Re: Peirce's rules of inference

phayes@herodotus.cs.uiuc.edu
```Message-id: <9208281603.AA20839@herodotus.cs.uiuc.edu>
Date: Fri, 28 Aug 1992 11:05:41 -0600
To: sowa@watson.ibm.com
From: phayes@herodotus.cs.uiuc.edu
Subject: Re: Peirce's rules of inference
Cc: INTERLINGUA@ISI.EDU, SRKB@ISI.EDU, CG@CS.UMN.EDU
```
```
John,

I bow to your historical scholarship, which I never intended to challenge.
I agree that the Principia logic, like many non-N.D. logics, is quite awful
in use, and one of the main reasons is that its rules apply only at the
'top' level, so that to apply obvious inferences below that level, as in
your example, requires longwinded, artificial and unnatural processes of
unpacking and repacking. (As an aside, I also note that our university
system spends a fair fraction of its effort teaching undergraduates to
manipulate these artificial notations, cf. any logic textbook. I tried to
get Rochester to do something different and was suppressed: on asking why,
they told me it was good mental discipline to put the kids through. Like
Latin in England.)

However, that was not my main point, but to look more pragmatically at what
could be done on machines right now. And to return to 'contexts', I think
you are contributing to the confusion surrounding this term. You say that:

>I use the word "context" in a very narrow sense -- I mean it as nothing
>more than a notation for packaging a collection of graphs. ....  A [context]
>could contain all the world's knowledge or it could contain just one simple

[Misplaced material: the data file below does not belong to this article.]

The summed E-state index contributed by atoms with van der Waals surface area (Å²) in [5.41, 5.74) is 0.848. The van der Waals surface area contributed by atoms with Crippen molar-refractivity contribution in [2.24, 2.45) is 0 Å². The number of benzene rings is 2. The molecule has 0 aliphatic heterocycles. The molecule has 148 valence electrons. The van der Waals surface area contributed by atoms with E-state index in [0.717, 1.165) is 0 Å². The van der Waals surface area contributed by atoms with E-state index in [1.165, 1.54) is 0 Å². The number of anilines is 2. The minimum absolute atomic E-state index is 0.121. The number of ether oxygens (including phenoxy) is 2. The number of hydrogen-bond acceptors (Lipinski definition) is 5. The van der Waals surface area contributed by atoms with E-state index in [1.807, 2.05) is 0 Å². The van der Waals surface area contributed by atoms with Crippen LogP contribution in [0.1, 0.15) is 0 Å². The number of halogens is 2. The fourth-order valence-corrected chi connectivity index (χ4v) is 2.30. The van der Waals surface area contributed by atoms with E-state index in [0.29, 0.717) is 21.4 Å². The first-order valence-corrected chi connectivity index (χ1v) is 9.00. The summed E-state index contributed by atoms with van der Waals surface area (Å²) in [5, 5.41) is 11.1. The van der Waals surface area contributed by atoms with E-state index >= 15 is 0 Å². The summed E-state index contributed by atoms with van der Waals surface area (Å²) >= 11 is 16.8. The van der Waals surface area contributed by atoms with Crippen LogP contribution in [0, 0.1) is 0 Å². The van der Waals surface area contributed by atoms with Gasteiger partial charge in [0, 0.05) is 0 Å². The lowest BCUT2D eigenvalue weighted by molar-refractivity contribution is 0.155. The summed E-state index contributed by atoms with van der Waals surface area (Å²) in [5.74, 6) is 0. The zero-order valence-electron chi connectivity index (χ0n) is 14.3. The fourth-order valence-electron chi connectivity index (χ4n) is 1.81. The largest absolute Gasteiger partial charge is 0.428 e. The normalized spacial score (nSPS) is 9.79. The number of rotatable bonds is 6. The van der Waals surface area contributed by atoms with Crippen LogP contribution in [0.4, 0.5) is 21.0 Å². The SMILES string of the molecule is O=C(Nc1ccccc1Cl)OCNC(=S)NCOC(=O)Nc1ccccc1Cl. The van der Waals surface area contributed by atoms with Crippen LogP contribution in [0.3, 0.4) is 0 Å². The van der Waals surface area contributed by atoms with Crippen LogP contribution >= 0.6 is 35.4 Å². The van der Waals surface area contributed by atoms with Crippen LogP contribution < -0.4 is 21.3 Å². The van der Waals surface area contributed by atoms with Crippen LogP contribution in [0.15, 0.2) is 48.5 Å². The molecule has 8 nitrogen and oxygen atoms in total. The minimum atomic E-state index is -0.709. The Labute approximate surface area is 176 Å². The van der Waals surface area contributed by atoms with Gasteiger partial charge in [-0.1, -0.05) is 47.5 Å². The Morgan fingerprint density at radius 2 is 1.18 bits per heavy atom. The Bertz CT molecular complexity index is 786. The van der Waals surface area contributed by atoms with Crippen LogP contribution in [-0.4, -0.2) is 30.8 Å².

>atom.

but a few lines later we get a shadow of the more exotic idea again:

> For such systems [CYC-ish], it is important
>to analyze the permissible operations for moving information in and
>out of various contexts (i.e. packages), reasoning within one of those
>packages, and then exporting an answer to another package.

But this notation doesn't preserve any structure whatever, as you have just
said: it gives complete freedom to move anything in and out of these
scope-contexts.

There is a claim here: that there is a significant idea of a 'context',
which is something which plays a nontrivial role in complex tasks of
large-scale knowledge representation. This idea, or rather collection of
ideas, is new and now being gradually got clear by McCarthy, Guha and
others. But its not a notational idea. It could probably be realised in
just about any logical notation you like. To identify these semantically
important CYC-contexts with Pierce's bracket-scopes (or anyone else's way
of indicating the scope of quantifiers or connectives) misses their point,
and if taken seriously is likely to be far too restrictive on our semantic
imagination.

But I expect we agree, really. Its hard to disagree with:

>a proof procedure that preserves the package structure can